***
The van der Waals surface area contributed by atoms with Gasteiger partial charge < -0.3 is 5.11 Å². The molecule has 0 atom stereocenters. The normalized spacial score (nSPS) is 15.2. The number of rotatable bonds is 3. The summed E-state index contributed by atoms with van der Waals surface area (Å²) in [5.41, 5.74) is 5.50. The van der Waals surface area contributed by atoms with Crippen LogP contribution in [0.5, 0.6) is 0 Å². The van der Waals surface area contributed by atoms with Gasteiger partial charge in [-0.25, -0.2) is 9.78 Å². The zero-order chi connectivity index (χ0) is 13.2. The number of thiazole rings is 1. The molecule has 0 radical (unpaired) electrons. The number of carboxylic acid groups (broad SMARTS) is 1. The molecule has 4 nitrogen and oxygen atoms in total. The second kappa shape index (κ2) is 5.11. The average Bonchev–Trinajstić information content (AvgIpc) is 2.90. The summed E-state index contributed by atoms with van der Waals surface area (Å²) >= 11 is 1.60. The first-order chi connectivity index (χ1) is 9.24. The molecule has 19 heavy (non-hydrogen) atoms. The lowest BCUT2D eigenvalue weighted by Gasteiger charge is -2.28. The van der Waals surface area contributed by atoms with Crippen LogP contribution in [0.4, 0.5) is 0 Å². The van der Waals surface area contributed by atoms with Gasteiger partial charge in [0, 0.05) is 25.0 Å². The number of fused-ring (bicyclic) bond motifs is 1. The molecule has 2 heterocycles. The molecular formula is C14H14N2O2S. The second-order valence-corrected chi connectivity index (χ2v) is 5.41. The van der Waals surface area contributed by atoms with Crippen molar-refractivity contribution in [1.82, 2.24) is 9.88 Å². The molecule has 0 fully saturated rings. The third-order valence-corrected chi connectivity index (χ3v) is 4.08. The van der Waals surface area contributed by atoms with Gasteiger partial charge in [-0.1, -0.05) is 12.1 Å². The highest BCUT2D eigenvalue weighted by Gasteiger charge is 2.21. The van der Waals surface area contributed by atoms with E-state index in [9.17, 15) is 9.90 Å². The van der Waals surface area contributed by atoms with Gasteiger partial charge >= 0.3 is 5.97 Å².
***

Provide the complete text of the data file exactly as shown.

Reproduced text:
The van der Waals surface area contributed by atoms with Gasteiger partial charge < -0.3 is 5.11 Å². The molecule has 0 atom stereocenters. The normalized spacial score (nSPS) is 15.2. The number of rotatable bonds is 3. The summed E-state index contributed by atoms with van der Waals surface area (Å²) in [5.41, 5.74) is 5.50. The van der Waals surface area contributed by atoms with Crippen LogP contribution in [0.5, 0.6) is 0 Å². The van der Waals surface area contributed by atoms with Gasteiger partial charge in [-0.25, -0.2) is 9.78 Å². The zero-order chi connectivity index (χ0) is 13.2. The number of thiazole rings is 1. The molecule has 0 radical (unpaired) electrons. The number of carboxylic acid groups (broad SMARTS) is 1. The molecule has 4 nitrogen and oxygen atoms in total. The second kappa shape index (κ2) is 5.11. The average Bonchev–Trinajstić information content (AvgIpc) is 2.90. The summed E-state index contributed by atoms with van der Waals surface area (Å²) >= 11 is 1.60. The first-order chi connectivity index (χ1) is 9.24. The molecule has 19 heavy (non-hydrogen) atoms. The lowest BCUT2D eigenvalue weighted by Gasteiger charge is -2.28. The van der Waals surface area contributed by atoms with Crippen LogP contribution in [0.4, 0.5) is 0 Å². The van der Waals surface area contributed by atoms with Gasteiger partial charge in [0, 0.05) is 25.0 Å². The number of fused-ring (bicyclic) bond motifs is 1. The molecule has 2 heterocycles. The molecular formula is C14H14N2O2S. The second-order valence-corrected chi connectivity index (χ2v) is 5.41. The van der Waals surface area contributed by atoms with Crippen molar-refractivity contribution in [1.82, 2.24) is 9.88 Å². The molecule has 0 fully saturated rings. The third-order valence-corrected chi connectivity index (χ3v) is 4.08. The van der Waals surface area contributed by atoms with Gasteiger partial charge in [-0.1, -0.05) is 12.1 Å². The highest BCUT2D eigenvalue weighted by Gasteiger charge is 2.21. The van der Waals surface area contributed by atoms with E-state index in [9.17, 15) is 9.90 Å². The van der Waals surface area contributed by atoms with Gasteiger partial charge >= 0.3 is 5.97 Å².